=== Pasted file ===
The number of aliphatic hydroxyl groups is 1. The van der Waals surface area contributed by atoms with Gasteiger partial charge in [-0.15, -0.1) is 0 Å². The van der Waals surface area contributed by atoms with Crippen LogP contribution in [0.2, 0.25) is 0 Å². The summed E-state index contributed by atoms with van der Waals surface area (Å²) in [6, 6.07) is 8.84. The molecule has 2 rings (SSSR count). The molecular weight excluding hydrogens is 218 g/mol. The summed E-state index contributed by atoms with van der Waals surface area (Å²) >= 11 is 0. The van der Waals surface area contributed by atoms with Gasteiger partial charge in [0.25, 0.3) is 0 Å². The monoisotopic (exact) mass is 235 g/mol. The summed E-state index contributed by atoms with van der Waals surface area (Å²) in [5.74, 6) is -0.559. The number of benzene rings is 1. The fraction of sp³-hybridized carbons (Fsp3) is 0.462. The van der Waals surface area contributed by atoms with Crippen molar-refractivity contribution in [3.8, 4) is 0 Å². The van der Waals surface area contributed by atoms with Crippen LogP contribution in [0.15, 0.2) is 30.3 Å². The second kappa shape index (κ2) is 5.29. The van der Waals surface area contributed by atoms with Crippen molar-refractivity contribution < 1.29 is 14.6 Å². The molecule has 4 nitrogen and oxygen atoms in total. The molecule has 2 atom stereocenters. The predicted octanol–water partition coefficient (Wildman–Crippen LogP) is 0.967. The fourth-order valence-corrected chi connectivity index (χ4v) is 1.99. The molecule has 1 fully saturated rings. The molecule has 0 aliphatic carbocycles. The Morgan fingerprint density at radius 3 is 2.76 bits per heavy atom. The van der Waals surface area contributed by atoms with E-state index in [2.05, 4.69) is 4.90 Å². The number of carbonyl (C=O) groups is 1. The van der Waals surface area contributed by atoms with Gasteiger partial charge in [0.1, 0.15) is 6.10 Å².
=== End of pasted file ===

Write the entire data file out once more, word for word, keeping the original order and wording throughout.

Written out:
The number of aliphatic hydroxyl groups is 1. The van der Waals surface area contributed by atoms with Gasteiger partial charge in [-0.15, -0.1) is 0 Å². The van der Waals surface area contributed by atoms with Crippen LogP contribution in [0.2, 0.25) is 0 Å². The summed E-state index contributed by atoms with van der Waals surface area (Å²) in [6, 6.07) is 8.84. The molecule has 2 rings (SSSR count). The molecular weight excluding hydrogens is 218 g/mol. The summed E-state index contributed by atoms with van der Waals surface area (Å²) >= 11 is 0. The van der Waals surface area contributed by atoms with Gasteiger partial charge in [0.25, 0.3) is 0 Å². The monoisotopic (exact) mass is 235 g/mol. The summed E-state index contributed by atoms with van der Waals surface area (Å²) in [5.74, 6) is -0.559. The number of benzene rings is 1. The fraction of sp³-hybridized carbons (Fsp3) is 0.462. The van der Waals surface area contributed by atoms with Crippen molar-refractivity contribution in [3.8, 4) is 0 Å². The van der Waals surface area contributed by atoms with Crippen LogP contribution in [0.15, 0.2) is 30.3 Å². The second kappa shape index (κ2) is 5.29. The van der Waals surface area contributed by atoms with Crippen molar-refractivity contribution < 1.29 is 14.6 Å². The molecule has 4 nitrogen and oxygen atoms in total. The molecule has 2 atom stereocenters. The predicted octanol–water partition coefficient (Wildman–Crippen LogP) is 0.967. The fourth-order valence-corrected chi connectivity index (χ4v) is 1.99. The molecule has 1 fully saturated rings. The molecule has 0 aliphatic carbocycles. The Morgan fingerprint density at radius 3 is 2.76 bits per heavy atom. The van der Waals surface area contributed by atoms with E-state index in [2.05, 4.69) is 4.90 Å². The number of carbonyl (C=O) groups is 1. The van der Waals surface area contributed by atoms with Gasteiger partial charge in [0.1, 0.15) is 6.10 Å².